The Mighty Eighth At War, USAAF 8th Air Force Versus the Luftwaffe 1943-1945

B2112

The Allied bomber crews and the German U-boat crews suffered appalling casualties, both groups tasked with fighting a broadly similar battle in that their task was to deny the enemy the equipment of war and blockade against raw materials. The commanders considered that they could win the war without troops, but both were to be disappointed, final victory only being confirmed by the Allies placing their boots on German soil. However, it can be argued that the U-boats came close to cutting supplies to Britain and the Allied strategic bombing campaign significantly reduced the enemy’s ability to wage war. The author has produced a fine account of the operations of the Mighty 8th, two fine photo plate sections, crisp and well researched text and a comprehensive review of the subject makes this a highly desirable book on the air war in Europe. It will also be appreciated by those Americans who come to Europe to visit the old airfields and other remains of the battle members of their family fought in.

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NAME: The Mighty Eighth At War, USAAF 8th Air Force Versus the Luftwaffe 1943-1945
DATE: 081214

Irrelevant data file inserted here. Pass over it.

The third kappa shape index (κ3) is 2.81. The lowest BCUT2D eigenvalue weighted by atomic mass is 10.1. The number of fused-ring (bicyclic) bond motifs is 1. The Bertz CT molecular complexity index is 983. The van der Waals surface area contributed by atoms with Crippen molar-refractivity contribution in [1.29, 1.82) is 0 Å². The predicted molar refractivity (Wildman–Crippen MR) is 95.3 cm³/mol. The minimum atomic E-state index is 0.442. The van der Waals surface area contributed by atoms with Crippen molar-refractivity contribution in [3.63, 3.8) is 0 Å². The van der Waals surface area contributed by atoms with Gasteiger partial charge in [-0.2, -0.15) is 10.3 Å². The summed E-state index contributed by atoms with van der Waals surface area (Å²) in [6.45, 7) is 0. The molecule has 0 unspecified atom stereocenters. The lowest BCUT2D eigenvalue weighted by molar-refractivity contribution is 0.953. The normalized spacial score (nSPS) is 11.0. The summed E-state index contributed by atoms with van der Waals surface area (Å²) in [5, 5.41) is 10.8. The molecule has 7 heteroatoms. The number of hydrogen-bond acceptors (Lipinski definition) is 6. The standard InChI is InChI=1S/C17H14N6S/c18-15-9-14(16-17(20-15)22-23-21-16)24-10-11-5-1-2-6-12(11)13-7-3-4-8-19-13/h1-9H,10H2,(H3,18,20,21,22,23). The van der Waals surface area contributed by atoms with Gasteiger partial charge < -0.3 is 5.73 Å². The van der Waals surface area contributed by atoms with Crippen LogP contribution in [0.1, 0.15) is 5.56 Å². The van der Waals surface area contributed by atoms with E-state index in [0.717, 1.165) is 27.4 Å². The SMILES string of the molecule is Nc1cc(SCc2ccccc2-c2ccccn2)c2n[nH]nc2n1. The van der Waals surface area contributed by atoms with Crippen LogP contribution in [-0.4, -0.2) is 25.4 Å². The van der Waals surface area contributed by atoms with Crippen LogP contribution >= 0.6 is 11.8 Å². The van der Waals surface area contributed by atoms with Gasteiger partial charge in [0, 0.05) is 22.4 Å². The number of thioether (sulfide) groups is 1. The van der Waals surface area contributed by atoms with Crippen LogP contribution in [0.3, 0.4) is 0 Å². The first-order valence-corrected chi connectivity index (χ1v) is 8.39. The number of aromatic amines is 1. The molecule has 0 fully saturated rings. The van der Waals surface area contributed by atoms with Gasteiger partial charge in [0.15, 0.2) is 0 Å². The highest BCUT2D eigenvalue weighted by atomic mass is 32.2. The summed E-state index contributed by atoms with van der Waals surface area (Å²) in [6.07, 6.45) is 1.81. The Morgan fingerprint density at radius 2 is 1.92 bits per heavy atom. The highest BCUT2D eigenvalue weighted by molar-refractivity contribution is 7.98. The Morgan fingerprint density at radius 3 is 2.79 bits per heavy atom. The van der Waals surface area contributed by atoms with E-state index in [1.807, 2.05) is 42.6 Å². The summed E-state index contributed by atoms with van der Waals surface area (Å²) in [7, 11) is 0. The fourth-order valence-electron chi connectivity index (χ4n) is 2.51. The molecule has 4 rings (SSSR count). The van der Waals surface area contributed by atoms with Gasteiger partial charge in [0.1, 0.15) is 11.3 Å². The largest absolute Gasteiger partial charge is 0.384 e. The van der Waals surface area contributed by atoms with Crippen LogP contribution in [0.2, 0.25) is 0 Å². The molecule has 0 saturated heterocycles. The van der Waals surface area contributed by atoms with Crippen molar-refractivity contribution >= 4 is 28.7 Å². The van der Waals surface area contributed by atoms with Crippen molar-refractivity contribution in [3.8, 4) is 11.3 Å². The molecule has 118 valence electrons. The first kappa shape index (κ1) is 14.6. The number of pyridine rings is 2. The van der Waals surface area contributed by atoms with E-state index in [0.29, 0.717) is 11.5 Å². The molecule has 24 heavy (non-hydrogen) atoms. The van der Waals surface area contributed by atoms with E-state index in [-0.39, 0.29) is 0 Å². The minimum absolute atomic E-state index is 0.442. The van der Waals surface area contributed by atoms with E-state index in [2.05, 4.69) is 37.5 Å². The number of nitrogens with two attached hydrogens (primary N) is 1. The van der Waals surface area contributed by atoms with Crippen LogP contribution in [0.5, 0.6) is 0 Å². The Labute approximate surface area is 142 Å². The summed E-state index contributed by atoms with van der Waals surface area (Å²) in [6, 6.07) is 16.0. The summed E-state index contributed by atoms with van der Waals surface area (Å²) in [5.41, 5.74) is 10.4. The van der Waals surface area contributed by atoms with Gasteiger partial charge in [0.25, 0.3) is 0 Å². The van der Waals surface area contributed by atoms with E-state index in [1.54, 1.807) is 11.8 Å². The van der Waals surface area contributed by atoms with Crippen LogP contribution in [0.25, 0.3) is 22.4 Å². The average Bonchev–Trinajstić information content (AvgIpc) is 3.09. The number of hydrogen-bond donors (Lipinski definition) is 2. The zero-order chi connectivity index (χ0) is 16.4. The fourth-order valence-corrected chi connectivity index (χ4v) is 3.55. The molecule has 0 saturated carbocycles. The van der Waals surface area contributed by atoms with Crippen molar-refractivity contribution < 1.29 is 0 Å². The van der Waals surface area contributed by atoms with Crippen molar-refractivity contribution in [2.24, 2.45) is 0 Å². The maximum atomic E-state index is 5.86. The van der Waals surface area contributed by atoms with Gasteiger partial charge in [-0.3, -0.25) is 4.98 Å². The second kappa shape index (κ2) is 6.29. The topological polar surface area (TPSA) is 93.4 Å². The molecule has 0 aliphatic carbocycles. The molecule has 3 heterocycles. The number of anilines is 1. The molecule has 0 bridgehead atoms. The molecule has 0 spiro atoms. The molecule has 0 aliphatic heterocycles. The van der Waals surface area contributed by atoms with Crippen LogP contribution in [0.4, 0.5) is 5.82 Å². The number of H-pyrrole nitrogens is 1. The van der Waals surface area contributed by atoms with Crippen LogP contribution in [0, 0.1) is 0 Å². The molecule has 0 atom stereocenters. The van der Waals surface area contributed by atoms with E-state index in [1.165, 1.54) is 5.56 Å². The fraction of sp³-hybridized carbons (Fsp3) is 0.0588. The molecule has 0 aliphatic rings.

FILE: R2112
AUTHOR: Martin W Bowman
PUBLISHER: Pen & Sword
BINDING: soft back
PAGES: 282
PRICE: £16.99
GENRE: Non Fiction
SUBJECT: WWII, World War Two, Second World War, European Theatre, Eastern England, Germany, heavy bomber, fighter escorts, tactical aircraft, D-day
ISBN: 1-47382-277-7
IMAGE: B2112.jpg
BUYNOW: http://tinyurl.com/nw25dcf
LINKS:
DESCRIPTION: The Allied bomber crews and the German U-boat crews suffered appalling casualties, both groups tasked with fighting a broadly similar battle in that their task was to deny the enemy the equipment of war and blockade against raw materials. The commanders considered that they could win the war without troops, but both were to be disappointed, final victory only being confirmed by the Allies placing their boots on German soil. However, it can be argued that the U-boats came close to cutting supplies to Britain and the Allied strategic bombing campaign significantly reduced the enemy’s ability to wage war. The author has produced a fine account of the operations of the Mighty 8th, two fine photo plate sections, crisp and well researched text and a comprehensive review of the subject makes this a highly desirable book on the air war in Europe. It will also be appreciated by those Americans who come to Europe to visit the old airfields and other remains of the battle members of their family fought in.

This is a stirring story of Anglo-American co-operation at its best. The Mighty 8th was formed when the US entered the Second World War at its half way point. Aircraft and crews were poured into Britain and particularly into Eastern England. USAAF and RAF airfields were built at seven mile intervals, turning Britain into a concrete aircraft carrier moored off the German coast. With the RAF operating mainly at night without fighter escort, and the USAAF operating in daylight with long range fighter escort, the Allies could bomb round the clock and this was to develop into massive raids that created fire storms of immense destructive power.